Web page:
Looking back on my favorite shows over the years, I noticed a trait that many of them had in common: that their first season was their best.
Now, that’s not to say that many of these shows didn’t go on to be pretty great after that, but they never quite matched their initial impression. I’ve compiled a list of shows I feel meet that description below, and I should note that no, I don’t include one season wonders like Firefly or Freaks and Geeks. Also, to answer your question, EVERY season of Arrested Development is perfect.
I think sometimes we all forget that going into Lost, we all though it was just another “castaways on an island adventure.” Season one created new mystery after new mystery, and is perhaps quite literally the most addictive season of television ever created, almost unfairly so.
It’s hard to believe that the greatest mystery on Lost was once “what’s the in hatch?” but it goes to show how far the show has come since then. I think the show as a whole will be legendary for decades to come when it’s all over with, but each season since hasn’t quite lived up to the non-stop genius, suspense and madness that was season one.
Man, look at that picture. I feel like I’m looking at a carphone or a cassette player to see each of those characters look so dated. Premiering mere months after 9/11, 24 captured America’s attention with it’s real-time format and non-stop action. Season one’s straightforward plot (relatively speaking) which had Jack Bauer blackmailed into assassinating the president was one of the most gripping seasons of a show in history, and I will never forget the last ten minutes of the season to this day.
24 has had its ups and downs, but nothing has lived up to season one, eight years later. I blame the show’s format for forcing too many twists and turns and a constant upping of the ante as seasons stacked threats on top of threats in order to remain “exciting.”
I will say with my dying breath that season one of The OC might be some of the best television ever filmed. It was smart, funny and emotionally gripping, and it was something to look forward to each and every week like clockwork.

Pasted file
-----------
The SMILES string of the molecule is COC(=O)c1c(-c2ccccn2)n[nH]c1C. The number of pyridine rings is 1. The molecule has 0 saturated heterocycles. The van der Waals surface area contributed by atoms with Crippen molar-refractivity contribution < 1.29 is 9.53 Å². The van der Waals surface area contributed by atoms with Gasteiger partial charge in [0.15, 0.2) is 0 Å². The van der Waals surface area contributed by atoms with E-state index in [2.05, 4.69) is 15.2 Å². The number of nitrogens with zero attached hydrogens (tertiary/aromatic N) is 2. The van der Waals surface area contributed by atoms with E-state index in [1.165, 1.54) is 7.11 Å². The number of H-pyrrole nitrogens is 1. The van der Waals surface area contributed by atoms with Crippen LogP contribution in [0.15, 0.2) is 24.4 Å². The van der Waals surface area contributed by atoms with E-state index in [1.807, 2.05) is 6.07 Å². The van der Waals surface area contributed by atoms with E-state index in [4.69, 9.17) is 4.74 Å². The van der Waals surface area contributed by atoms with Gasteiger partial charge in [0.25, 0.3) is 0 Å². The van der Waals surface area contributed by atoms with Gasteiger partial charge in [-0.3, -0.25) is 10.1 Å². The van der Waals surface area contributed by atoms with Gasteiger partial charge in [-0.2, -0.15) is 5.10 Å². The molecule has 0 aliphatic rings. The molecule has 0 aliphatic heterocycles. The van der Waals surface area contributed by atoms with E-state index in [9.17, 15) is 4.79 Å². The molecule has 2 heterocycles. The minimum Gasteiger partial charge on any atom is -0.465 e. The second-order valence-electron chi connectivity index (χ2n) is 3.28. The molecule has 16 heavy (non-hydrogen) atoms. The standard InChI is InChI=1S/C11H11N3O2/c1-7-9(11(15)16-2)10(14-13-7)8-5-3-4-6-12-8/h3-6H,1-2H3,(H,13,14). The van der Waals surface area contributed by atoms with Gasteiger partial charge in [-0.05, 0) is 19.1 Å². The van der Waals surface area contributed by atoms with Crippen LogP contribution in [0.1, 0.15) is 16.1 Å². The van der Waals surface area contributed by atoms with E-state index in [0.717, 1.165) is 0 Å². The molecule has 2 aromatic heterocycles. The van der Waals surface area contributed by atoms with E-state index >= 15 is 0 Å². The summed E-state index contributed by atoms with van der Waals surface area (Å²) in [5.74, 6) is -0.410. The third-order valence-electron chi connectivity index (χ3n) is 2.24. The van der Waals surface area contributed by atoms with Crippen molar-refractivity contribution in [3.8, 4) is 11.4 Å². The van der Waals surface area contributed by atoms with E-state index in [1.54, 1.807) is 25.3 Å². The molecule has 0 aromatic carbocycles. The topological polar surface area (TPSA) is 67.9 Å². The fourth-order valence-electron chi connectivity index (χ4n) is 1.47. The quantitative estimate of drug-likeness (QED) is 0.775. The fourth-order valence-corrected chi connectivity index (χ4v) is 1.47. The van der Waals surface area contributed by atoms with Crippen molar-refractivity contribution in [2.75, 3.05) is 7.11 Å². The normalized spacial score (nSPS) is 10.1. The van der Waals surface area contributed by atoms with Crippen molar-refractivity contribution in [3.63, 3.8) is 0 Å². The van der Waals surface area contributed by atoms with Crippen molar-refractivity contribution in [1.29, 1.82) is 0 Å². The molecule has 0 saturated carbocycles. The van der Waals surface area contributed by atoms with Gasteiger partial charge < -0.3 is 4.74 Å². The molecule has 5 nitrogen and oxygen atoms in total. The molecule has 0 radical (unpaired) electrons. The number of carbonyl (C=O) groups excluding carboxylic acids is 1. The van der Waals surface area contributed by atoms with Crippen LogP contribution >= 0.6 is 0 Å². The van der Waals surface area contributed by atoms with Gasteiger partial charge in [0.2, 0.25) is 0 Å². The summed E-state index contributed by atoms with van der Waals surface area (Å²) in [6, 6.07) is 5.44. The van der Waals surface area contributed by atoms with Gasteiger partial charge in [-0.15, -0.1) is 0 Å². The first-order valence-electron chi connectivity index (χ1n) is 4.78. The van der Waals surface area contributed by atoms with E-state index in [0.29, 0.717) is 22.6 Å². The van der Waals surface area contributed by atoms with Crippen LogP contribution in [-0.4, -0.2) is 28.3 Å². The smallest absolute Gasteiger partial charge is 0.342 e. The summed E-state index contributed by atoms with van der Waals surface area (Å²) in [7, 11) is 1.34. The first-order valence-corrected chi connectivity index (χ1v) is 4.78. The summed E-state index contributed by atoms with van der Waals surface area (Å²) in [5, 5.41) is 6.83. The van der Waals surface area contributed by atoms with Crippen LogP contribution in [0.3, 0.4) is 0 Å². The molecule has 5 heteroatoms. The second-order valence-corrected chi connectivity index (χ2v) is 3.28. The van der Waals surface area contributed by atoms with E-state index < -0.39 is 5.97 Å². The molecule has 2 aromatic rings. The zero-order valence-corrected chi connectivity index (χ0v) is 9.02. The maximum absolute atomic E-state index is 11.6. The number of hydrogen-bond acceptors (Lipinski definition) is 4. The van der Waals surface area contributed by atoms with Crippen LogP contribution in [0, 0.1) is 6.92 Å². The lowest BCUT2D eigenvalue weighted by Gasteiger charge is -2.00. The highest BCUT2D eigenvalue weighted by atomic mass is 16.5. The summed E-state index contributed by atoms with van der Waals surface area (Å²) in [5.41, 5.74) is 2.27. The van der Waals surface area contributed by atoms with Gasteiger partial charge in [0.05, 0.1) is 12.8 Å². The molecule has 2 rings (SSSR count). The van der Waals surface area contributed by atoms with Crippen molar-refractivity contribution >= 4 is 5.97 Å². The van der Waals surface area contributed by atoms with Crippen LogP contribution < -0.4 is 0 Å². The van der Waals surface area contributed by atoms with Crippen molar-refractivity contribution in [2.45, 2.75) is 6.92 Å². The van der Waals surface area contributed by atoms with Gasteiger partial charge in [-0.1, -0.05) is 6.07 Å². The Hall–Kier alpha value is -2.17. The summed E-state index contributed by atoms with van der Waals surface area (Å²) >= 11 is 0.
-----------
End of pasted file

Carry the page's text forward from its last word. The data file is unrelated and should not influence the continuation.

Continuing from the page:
But from where it started to where it ended, The OC is something of a tragedy. As great as season one was, that’s how thoroughly awful season four was, and the show consistently sagged in the middle. I don’t really think it should have gone past one season, but good ratings will tend to alter things like that.
When Smallvile first debuted nearly a decade ago, it was a pretty revolutionary pop culture phenomenon. Seeing Clark Kent as an awkward teen put a human face on Superman that we’d never seen before. His adventures in his Kansas high school were funny, endearing and action-packed when the situation called for it, and it was a blast to watch Clark discover his powers one by one.
But ten years later, looking at where the show is now, it’s utterly ridiculous. Nearly every DC comics character ever created has made a cameo on the show, Kryptonite mutation has been beaten like a dead horse, and even show regulars like Lex Luthor don’t want to keep coming back. It’s time to let the boy (now clearly a man) fly, and let the show go.
I maintain that each and every season of Dexter manages to retain some sort of plot brilliance. I was skeptical all throughout season four, that this Trinity Killer plot would be a bore, but it resulted in one of the more satisfying season finales I’ve ever seen.
But the genius of the show has shown no brighter than in the first season where Dexter hunts the ice truck killer, learns his origin and of his relation to the man he’s pursuing. It was a brilliant arc worthy of some sort of Greek tragedy, and it put Dexter on the map, making it into the hit it is today.
I wasn’t as ga-ga over season one of Heroes as everyone else was, but I do have to state the obvious that it was way, way better than all subsequent seasons, which I honestly cannot believe are still going at this point. There was a clear villain (the mysterious Sylar), a clear mission (stop the exploding man) and the show never felt like it didn’t know where it was going.
But as it turned out, the season ended with a whimper, and the whole mantra of “Save the Cheerleader, Save the World” turned out to bullshit, as it later became clear Claire could never actually die at all. Subsequent seasons devolved into absurd plots and random character tangents that could never match the fluidity of season one.
Prison Break has to be the most obvious show to mention on the list here, because it simply was never meant to run for more than one season, hence its goddamn title. The first season of the show was very smart, with Michael Scoffield’s plan to escape riveting to watch at every turn.
But once they escaped and Prison Break became Prison Broke, the show ceased to be anything remotely close to what it was, and it was relegated to shelving Scoffield’s brilliant plotting abilities, only bringing it out on rare occasions to fight some evil corporation that never did end up making any sense.